June 10, 2019
By Jeanette Parkin
With a buzzing beach vibe, enough mind-boggling architecture to make your head spin, and a lip-smacking platter of world-famous cuisine, Barcelona's short-stay credentials put it up there with the best.
But extend your Barcelona stay to a week or longer, and you'll be rewarded by Catalonia; think unusual mountain hikes, theme park thrills and wineries for days.
So when you book a longer Barcelona break, consider these ideas for day trips away from the city.
You've checked off Parc Guell, seen La Sagrada Familia, and taken in the sculpted shapes of La Pedrera. Now what?
While there are many more Gaudi sites to see within Barcelona, a 30-minute drive out of the city centre takes you to Colonia Guell. A former industrial colony created by 19th century textile maverick Eusebio Guell as lodging for his workers, it’s probably one of the easiest day trips from central Barcelona.
Guell asked his friend Antoni Gaudi to build the church – no budget, no constraints – and, while it was not completed, it is a fine example of the techniques and innovations that Gaudi employed throughout his career. If you're a fan of his unique style, you have to see Gaudi's Crypt at Colonia Guell.
Hugging the coast along the twinkling Mediterranean is the pretty town of Sitges.
At just 45 minutes by road from central Barcelona, it's an easy day trip if you're making a base in the Catalan capital. Zip down the coast for the views – Sitges is backed by the forested peaks of the Garraf Natural Park – or come for attractions such as the Maricel Museum, whose statues enjoy amazing sea views.
Whatever you visit for, time your day trip with one of the renowned festivals in Sitges, such as spring's Carnival, the Festa Major in August, or October's Sitges International Fantastic Film Festival of Catalonia.
A region of Catalonia, Penedès is peppered with vineyards. The reds produced here are highly regarded, but it is the production of cava that gets the taste buds of oenophiles tingling.
Day trips here are a doddle: it takes just under an hour by road from Barcelona to Vilafranca del Penedès, one of the most important centres of this wine-making region.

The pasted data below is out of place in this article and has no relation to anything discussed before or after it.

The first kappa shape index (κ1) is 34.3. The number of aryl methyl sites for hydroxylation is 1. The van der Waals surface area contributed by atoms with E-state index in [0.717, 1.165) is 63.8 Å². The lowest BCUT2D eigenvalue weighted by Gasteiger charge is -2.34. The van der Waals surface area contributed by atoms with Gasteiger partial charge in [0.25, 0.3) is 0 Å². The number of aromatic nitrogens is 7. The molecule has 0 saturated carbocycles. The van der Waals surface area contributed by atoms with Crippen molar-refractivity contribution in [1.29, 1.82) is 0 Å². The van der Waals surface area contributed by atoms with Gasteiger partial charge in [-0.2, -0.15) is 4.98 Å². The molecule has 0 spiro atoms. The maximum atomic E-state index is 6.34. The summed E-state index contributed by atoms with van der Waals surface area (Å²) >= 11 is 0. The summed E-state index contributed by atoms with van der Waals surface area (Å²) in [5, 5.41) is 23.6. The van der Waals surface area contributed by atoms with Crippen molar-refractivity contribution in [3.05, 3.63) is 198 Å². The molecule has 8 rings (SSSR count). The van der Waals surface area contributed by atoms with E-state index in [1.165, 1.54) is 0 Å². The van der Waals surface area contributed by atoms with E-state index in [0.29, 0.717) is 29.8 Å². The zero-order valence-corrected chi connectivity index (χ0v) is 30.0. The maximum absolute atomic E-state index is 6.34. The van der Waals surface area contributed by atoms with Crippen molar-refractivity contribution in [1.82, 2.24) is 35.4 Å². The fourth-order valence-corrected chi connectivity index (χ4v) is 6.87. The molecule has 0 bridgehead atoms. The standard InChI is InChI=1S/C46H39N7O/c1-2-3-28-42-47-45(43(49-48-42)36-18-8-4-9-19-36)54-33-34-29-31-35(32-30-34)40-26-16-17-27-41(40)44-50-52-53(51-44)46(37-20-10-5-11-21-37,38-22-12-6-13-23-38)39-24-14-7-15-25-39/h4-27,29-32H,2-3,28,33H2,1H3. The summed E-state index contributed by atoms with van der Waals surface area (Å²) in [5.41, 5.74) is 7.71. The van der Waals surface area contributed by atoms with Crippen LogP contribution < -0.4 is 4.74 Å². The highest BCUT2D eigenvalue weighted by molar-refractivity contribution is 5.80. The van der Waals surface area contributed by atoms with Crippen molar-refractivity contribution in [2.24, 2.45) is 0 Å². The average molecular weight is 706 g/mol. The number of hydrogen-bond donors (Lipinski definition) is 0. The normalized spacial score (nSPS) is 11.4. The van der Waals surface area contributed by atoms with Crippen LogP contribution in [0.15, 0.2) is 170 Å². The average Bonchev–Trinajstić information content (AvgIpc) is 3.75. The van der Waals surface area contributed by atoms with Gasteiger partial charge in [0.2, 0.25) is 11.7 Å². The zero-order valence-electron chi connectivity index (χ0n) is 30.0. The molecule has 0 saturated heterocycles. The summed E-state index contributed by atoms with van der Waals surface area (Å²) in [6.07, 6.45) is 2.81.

Visit a vineyard, have a little taste, return to Barcelona by nightfall, and toss the car keys on the side. Now even the driver can sample one of the delicious Penedès wines you simply couldn't resist buying.
The jagged row of peaks is an unmistakable landmark in Catalonia (Montserrat means ‘saw mountain’ in Catalan), one that hikers and climbers love to get to grips with.
If you don't fancy tackling the 1,236-metre peak of Sant Jeroni or a scramble up El Cavall Bernat, which looks like a giant shark tooth, there are gentler ways to appreciate the magnificence of Montserrat.
Santa Maria de Montserrat Abbey, also known as the Montserrat Monastery, is nearly 1,000 years old and continues to provide a home for around 80 Benedictine monks. Here you can see the Virgin of Montserrat (the Black Madonna), the Royal Basilica, and hear the Escolania boys’ choir – one of the oldest music schools in Europe.
While the Catalonian town of Cardona is a pretty place – wrapped almost entirely by the River Cardener and offering far-reaching views from its hilly perch – it is the Castle of Cardona that steals the spotlight.
One of the grandest and most important medieval fortresses in all of Spain, with roots dating back to the 9th century, the castle withstood bloody conflicts over the centuries, putting up fierce resistance during the War of the Spanish Succession.
These days it hosts one of Spain's best paradores (stylish hotels in historic buildings), so consider packing your bags for a night and staying in Cardona.
A pleasant port city on first glance, Tarragona quickly unveils its other charms: the tempting smell of grilled seafood, plucked straight from the Mediterranean; funky cocktail bars huddled close to the water's edge; a quiet grandeur brought by churches and cathedrals.
And then… a glimpse of honeyed stone, the sweeping curves and lines of amphitheatre seating, giant chunks of rock standing in improbable places – all revealing Tarragona's foundations as the Roman colony Tarraco.
More than a dozen of Tarragona's Roman ruins have made it onto the UNESCO list, including the impressive seaside amphitheatre, the walls of the Roman Circus, and the Corinthian columns of the Local Forum.
There's much to see and do for families in Barcelona, but for white-knuckle rides, water-park splashes, and fast-car kicks, motor down the coast and spend some time in the theme parks of the Costa Dorada.
An icon of the theme-park scene in Europe for over 20 years, the thrill-a-minute PortAventura Park is great for older kids, boasting one of the tallest rides in the world as well as nine adrenaline-boosting roller coasters.
More recent additions to the resort include PortAventura Caribe Aquatic Park, featuring slides, pools and manmade beaches, and 2017's Ferrari Land Park, which takes you on a trip filled with speedy sports cars and Italian landmarks.
Skiing? On a day trip from Barcelona? Sure, it's a long day out, with a four-hour round trip sandwiching runs down the snowy slopes, but what an experience!
The closest ski resorts to Barcelona are La Molina, La Masella, Port del Comte and Vall de Nuria, all roughly two hours by road from the city centre.
La Molina is Spain's oldest ski resort; its first lift whisked visitors up the semi-forested peaks in 1943. Today, 63 slopes and the biggest superpipe in the Pyrenees lure visitors away from mild days at the edge of the Med and into Catalonia's very own winter wonderland.
Have a comment or question about this article? You can contact us on Twitter or Facebook.